the valiant struggle of the lawyers, political parties, media and other civil society organisations.
The presiding officer, however, did not allow the opposition to move a resolution on the Lal Masjid issue.

Earlier, when the house resumed its proceedings, Ms Rukhsana of the Awam Dost Group drew the chair‘s attention to the
deteriorating law and order situation in Lyari.
She said that the gravity of the situation could be gauged from the fact that the UC-6 Kalri-Shah Beg Lane Nazim, Abdul
Majid Baloch, could not leave his house to attend the session. Claiming that his life was in danger, she stated that Mr
Baloch had been receiving threats from the criminals who had been holding people hostage. She deplored that these
criminal elements had been given a freehand to terrorise and extort people, especially s hopkeepers, in the area.
Ms Rukhsana urged the house to take up the issue seriously, adding that the police had totally failed to maintain law and
order in the area.

Cash-strapped UC
The Nazim of UC-5 Mehmoodabad, Jamshed Town, Saeed Baghpati, told the ho use that the town administration had
stopped the secretary concerned from signing the UC‘s cheques as a result of which payments pertaining to utility bills,
councillors‘ honoraria, etc could not be made. This had rendered the UC non-functional for 120 days, he added.
He maintained that since a secretary was appointed by the provincial government, it seemed that he was not signing the
cheques under the instructions of the higher authorities.

The City Council also took up other issues, including lapse of opposition members‘ funds, by-laws for the poultry industry
and auctioning of stalls at the Zoological Garden.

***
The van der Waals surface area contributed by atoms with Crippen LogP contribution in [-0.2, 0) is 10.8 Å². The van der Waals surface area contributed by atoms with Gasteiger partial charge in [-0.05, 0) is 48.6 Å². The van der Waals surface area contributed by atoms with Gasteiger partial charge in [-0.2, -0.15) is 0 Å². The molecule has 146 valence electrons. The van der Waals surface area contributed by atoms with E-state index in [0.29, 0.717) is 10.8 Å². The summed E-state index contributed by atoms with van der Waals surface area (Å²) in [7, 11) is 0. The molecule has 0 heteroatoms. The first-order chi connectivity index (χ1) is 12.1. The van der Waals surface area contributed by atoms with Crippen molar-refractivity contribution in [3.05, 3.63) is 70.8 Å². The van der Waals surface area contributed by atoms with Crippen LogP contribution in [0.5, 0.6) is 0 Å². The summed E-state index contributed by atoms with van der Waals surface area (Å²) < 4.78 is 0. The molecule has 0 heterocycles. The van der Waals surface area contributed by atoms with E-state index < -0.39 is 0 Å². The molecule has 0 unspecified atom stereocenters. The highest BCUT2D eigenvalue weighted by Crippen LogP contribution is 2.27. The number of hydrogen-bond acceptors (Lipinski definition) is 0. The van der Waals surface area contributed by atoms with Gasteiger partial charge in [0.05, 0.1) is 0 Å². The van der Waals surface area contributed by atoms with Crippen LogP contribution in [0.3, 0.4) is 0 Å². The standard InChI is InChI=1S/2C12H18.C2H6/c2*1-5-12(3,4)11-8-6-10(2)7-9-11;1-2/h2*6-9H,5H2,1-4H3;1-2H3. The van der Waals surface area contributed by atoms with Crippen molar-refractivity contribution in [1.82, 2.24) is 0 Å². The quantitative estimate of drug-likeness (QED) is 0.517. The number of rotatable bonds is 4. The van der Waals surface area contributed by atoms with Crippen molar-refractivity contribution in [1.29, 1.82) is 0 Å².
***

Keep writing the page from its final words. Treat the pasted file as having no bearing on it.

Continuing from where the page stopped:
Opposition obliged
Al-Khidmat members Rafique Ahmed, Abdul Rasheed Baig, Junaid Makati and Mohammad Islam demanded that members
be allowed sufficient time to study the draft by-laws on poultry business. They also demanded that a representative of the
City Council be added to the members of the auction committee to ensure transparency.

Treasury members Mohammad Asif Siddqui, Abdul Jalil, Sulman Baloch and others raised no objection to the demands
and the proposals were accepted by the treasury side.

Shamim Mumtaz took up the issue of the provincial education department‘s failure to achieve progress on the District
Evolved Education Board (DEEB), quoting reports that except for procuring 18 vehicles for Rs346 million provided by the
Asian Development Bank three years back, nothing had been done by the department which forced the ADB to wind up the
project.
The chair held out the assurance that a proper inquiry would be conducted into the matter.

Mohammad Islam criticised the Community Welfare Department‘s performance, indicating that not a single meeting was
convened by it over the past 18 months despite the requests having been made to the relevant committee‘s chairman,
Mohibuddin Fatmi.